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ColoradoGuy
10-23-2008, 02:08 AM
We've heard a lot these past election months about what it means to be a Muslim, in particular how "other" they are. Then along comes this fascinating article (http://www.nybooks.com/articles/21979) in the most recent New York Review of Books by William Dalrymple entitled "The Egyptian Connection." I have only passing familiarity with late antiquity and the early Middle Ages, but I had no idea there were so many close connections between the Eastern Mediterranean and the wild, "celtic fringe" areas of Britain, especially Iona, Bede's Northumbria, and the Ireland of the Book of Kells. Some of the illustrations in the Lindisfarne Gospels, for example, look like Islamic prayer rugs. Unfortunately, the online version of the article in the above link does not have the illustrations, but if you can find a print edition they are striking.

There are a wealth of Coptic influences discussed in the article (hence "The Egyptian Connection"), and it is clear that there was a great deal of contact between the wildest edge of Europe and the ancient seats of civilization even during what we used to call the Dark Ages.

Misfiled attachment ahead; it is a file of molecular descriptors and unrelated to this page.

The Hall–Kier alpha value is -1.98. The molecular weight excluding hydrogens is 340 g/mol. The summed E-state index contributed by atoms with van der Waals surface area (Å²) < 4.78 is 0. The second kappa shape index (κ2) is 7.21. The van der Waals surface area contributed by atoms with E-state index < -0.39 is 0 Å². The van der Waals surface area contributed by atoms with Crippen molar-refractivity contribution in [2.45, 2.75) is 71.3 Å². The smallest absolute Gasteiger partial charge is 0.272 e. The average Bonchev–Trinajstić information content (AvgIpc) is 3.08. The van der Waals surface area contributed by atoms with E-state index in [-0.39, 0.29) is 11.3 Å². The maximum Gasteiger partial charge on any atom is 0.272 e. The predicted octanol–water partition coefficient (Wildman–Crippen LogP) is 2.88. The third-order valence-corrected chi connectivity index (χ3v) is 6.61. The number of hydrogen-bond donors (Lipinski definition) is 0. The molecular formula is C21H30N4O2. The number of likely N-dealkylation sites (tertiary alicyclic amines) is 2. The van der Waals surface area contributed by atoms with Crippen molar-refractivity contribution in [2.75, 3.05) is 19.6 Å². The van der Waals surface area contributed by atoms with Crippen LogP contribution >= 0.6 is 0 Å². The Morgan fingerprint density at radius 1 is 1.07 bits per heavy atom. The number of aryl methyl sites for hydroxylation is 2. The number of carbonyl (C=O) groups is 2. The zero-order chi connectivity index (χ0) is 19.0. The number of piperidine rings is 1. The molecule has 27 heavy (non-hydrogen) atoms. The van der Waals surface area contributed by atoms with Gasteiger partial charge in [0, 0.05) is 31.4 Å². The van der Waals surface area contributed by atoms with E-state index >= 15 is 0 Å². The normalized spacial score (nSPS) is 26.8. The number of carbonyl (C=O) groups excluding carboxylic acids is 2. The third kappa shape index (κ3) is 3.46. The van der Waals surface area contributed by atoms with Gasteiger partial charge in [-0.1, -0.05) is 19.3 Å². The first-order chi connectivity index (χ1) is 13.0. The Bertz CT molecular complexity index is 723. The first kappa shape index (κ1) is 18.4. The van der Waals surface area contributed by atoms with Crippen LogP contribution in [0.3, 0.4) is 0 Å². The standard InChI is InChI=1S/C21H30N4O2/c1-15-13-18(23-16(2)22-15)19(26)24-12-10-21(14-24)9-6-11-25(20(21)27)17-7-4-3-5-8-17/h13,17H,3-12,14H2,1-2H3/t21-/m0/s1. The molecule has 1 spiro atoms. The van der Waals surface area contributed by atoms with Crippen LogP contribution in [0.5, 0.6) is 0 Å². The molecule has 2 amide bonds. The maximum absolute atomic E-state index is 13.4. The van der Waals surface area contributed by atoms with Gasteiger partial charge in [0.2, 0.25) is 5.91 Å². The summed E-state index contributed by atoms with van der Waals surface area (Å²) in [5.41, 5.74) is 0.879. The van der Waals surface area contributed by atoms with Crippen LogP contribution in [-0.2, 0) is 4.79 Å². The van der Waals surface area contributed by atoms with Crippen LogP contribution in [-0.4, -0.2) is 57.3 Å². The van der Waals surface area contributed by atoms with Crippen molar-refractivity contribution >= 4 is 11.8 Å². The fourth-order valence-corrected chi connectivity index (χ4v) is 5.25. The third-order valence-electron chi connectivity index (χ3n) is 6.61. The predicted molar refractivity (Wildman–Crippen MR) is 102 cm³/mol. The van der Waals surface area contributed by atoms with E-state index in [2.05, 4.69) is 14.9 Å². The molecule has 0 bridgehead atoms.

But the most interesting parts to me were the theological ones. From the article:

". . . the Islamic conquest of the Near East does not seem to have brought an end to this contact. The Anglo-Saxon Saint Willibald left an account of his visit in the 720s to the monastery of Mar Saba in Palestine where Saint John Damascene was then writing his refutation of heresies entitled The Fount of Knowledge. This contains a detailed critique of Islam, the first ever written by a Christian, in which Damascene regarded Islam essentially as Christian heresy related to Arianism and Monothelitism." (my bold)

Attitudes were more fluid then, it appears, in the times before the Crusades.

MagicMan
10-23-2008, 02:30 AM
I found it interesting. The absence of any mention to druid influence in that time period is one of my questions as to the total accuracy. Even Caesar acknowledged the druids in that area.

Smiles...thanks for pointing that out, I had not noticed it.
Bob

Medievalist
10-23-2008, 02:32 AM
I found it interesting. The absence of any mention to druid influence in that time period is one of my questions as to the total accuracy. Even Caesar acknowledged the druids in that area.

Smiles...thanks for pointing that out, I had not noticed it.
Bbob

It's sorta hard to document druidic influence; they didn't leave much in the way of writing, and much of the written sources we do have are from less than neutral sources--Classical writers, and Christian monastics.

Medievalist
10-23-2008, 02:35 AM
Thanks for the article Chris.

There's an image from Lindisfarne here (http://www.bl.uk/onlinegallery/onlineex/illmanus/cottmanucoll/t/011cotnerd00004u00139000.html); the British Library once had most of it available in their Treasures Turning the Pages project; it's seems to be gone now.

MagicMan
10-23-2008, 10:21 AM
It is so unfortunate to not have more information on the Druids. I posted the most current possible druid find in Diana's Magic thread if your interested.

Higgins